As described above, the FIG. 3 and FIG. 5 or other battery charging control systems can be variously implemented with off the shelf or existing power supply and/or other electrical components as will be well known to power supply designers. For example, for controlling the charging of two 12 volt lead-acid batteries in series from the internal machine 24 volt source, a single microprocessor microcontroller can be tied to the operative components, which microprocessor has an integral pulse width modulation (PWM) and analog to digital converter to provide both constant current charging and constant voltage charging, where the microprocessor's PWM is low pass filtered and tied to the control voltage input of the charge pump, and the analog to digital converter is used to measure the voltage drop across a series resistor to update the PWM. AJso, the microprocessor can be programmed as described above to detect when the battery voltage is not high enough for stapling, and, optionally, to detect when the 24 volt recharging power source is not on or not connected and terminate stapler operation after a preset time period thereafter, such as two hours. It can also be used to control the initial voltage applied to the stapler motor when the stapler is initially starting to operate in a known manner to minimize an initial inrush of current thereto and the associated mechanical kick, and to avoid exceeding a 150 ma maximum draw from the 24 volt power source.
While the embodiment disclosed herein is preferred, it will be appreciated from this teaching that various alternatives, modifications, variations or improvements therein may be made by those skilled in the art, which are intended to be encompassed by the following claims:
|Cited Patent||Filing date||Publication date||Applicant||Title|
|US5094379 *||Jan 25, 1991||Mar 10, 1992||Xerox Corporation||Copier with on-line and convenience staplers with shared power supply|
|US5187534 *||May 29, 1991||Feb 16, 1993||Kabushiki Kaisha Toshiba||Stapling device and image forming apparatus having a stapling device|
|1||Xerox Disclosure Journal vol. 21, No. 4, Jul./Aug. 1996, p. 249, By: Webb, Clark & Pratt Title: "Convenience Stapler with Rechargeable Battery".|
|2||*||Xerox Disclosure Journal vol. 21, No. 4, Jul./Aug. 1996, p. 249, By: Webb, Clark & Pratt Title: Convenience Stapler with Rechargeable Battery .|
|Citing Patent||Filing date||Publication date||Applicant||Title|
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|US7240898 *||Dec 21, 2004||Jul 10, 2007||Canon Kabushiki Kaisha||Post-processing device and post-processing method|
|US7449662||Apr 26, 2004||Nov 11, 2008||Hewlett-Packard Development Company, L.P.||Air heating apparatus|
|US7461925||Mar 4, 2005||Dec 9, 2008||Hewlett-Packard Development Company, L.P.||Adjusting power|
|US7793117||Oct 12, 2006||Sep 7, 2010||Hewlett-Packard Development Company, L.P.||Method, apparatus and system for determining power supply to a load|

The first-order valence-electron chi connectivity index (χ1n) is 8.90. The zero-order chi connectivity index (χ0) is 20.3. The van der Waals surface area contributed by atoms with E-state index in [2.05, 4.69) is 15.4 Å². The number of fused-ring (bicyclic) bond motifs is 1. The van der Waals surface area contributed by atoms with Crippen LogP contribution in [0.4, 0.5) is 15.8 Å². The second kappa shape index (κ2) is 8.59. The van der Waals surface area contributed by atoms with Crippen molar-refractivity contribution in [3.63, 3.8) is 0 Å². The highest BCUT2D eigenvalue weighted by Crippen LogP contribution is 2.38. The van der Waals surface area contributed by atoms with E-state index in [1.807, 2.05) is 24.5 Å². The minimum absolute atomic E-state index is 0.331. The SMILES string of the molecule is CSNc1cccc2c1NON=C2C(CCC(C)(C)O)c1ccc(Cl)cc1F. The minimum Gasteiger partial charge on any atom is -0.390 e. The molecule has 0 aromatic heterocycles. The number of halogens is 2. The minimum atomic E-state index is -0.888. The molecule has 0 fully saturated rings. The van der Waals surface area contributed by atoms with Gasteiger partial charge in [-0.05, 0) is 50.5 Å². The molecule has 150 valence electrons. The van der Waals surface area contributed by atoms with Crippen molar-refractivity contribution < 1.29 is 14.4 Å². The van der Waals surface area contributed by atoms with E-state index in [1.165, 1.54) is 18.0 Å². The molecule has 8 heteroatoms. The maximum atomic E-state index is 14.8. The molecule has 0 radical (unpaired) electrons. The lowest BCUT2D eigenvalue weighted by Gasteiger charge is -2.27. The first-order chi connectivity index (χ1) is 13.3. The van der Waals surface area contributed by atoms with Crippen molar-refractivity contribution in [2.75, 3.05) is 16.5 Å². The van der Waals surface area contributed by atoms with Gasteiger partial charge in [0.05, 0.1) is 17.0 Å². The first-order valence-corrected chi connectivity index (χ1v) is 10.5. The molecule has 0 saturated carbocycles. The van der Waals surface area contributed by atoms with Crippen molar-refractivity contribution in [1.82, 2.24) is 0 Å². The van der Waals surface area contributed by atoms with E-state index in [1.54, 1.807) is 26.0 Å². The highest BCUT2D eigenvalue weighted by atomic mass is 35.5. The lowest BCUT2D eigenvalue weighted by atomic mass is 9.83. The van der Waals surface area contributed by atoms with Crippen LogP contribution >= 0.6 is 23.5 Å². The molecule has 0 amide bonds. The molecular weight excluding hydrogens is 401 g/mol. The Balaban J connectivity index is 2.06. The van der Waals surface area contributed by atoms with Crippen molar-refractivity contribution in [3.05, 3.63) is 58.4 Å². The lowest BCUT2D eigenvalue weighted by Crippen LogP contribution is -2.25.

|US7946567 *||Mar 11, 2009||May 24, 2011||Kabushiki Kaisha Toshiba||Post-processing apparatus with peak power consumption control|
|US9067337 *||Oct 4, 2011||Jun 30, 2015||Canon Kabushiki Kaisha||Image forming apparatus and stapler|
|US20050140077 *||Dec 21, 2004||Jun 30, 2005||Canon Kabushiki Kaisha||Post-processing device and post-processing method|
|US20050237370 *||Apr 26, 2004||Oct 27, 2005||Elgee Steven B||Air heating apparatus|
|US20120082497 *||Apr 5, 2012||Canon Kabushiki Kaisha||Image forming apparatus and stapler|
|EP1791341A1||Nov 21, 2006||May 30, 2007||Canon Kabushiki Kaisha||Image forming system that includes a rechargeable battery|
|WO2004035275A1 *||Sep 24, 2003||Apr 29, 2004||Mats Andersson||Mounting arrangement for attaching a stapler to a photocopier|
|International Classification||B42C1/12, G03G15/00, B27F7/36|
|Cooperative Classification||G03G2215/00983, G03G15/80, G03G15/6541, B42C1/12, G03G2215/00827, B27F7/36|
|European Classification||G03G15/65K2, G03G15/80, B42C1/12, B27F7/36|
|Nov 25, 1996||AS||Assignment|
Owner name: XEROX CORPORATION, CONNECTICUT
Free format text: ASSIGNMENT OF ASSIGNORS INTEREST;ASSIGNORS:WEBB, DOUGLAS E.;CLARK, FREDERICK B.;PRATT, JAMES L.;ANDOTHERS;REEL/FRAME:008318/0948
Effective date: 19961114
|Jul 16, 2001||FPAY||Fee payment|
Year of fee payment: 4
|Jun 28, 2002||AS||Assignment|
Owner name: BANK ONE, NA, AS ADMINISTRATIVE AGENT, ILLINOIS
Free format text: SECURITY INTEREST;ASSIGNOR:XEROX CORPORATION;REEL/FRAME:013153/0001
Effective date: 20020621
|Oct 31, 2003||AS||Assignment|
Owner name: JPMORGAN CHASE BANK, AS COLLATERAL AGENT,TEXAS
Free format text: SECURITY AGREEMENT;ASSIGNOR:XEROX CORPORATION;REEL/FRAME:015134/0476
Effective date: 20030625
|Jul 13, 2005||FPAY||Fee payment|
Year of fee payment: 8
|Jul 15, 2009||FPAY||Fee payment|
Year of fee payment: 12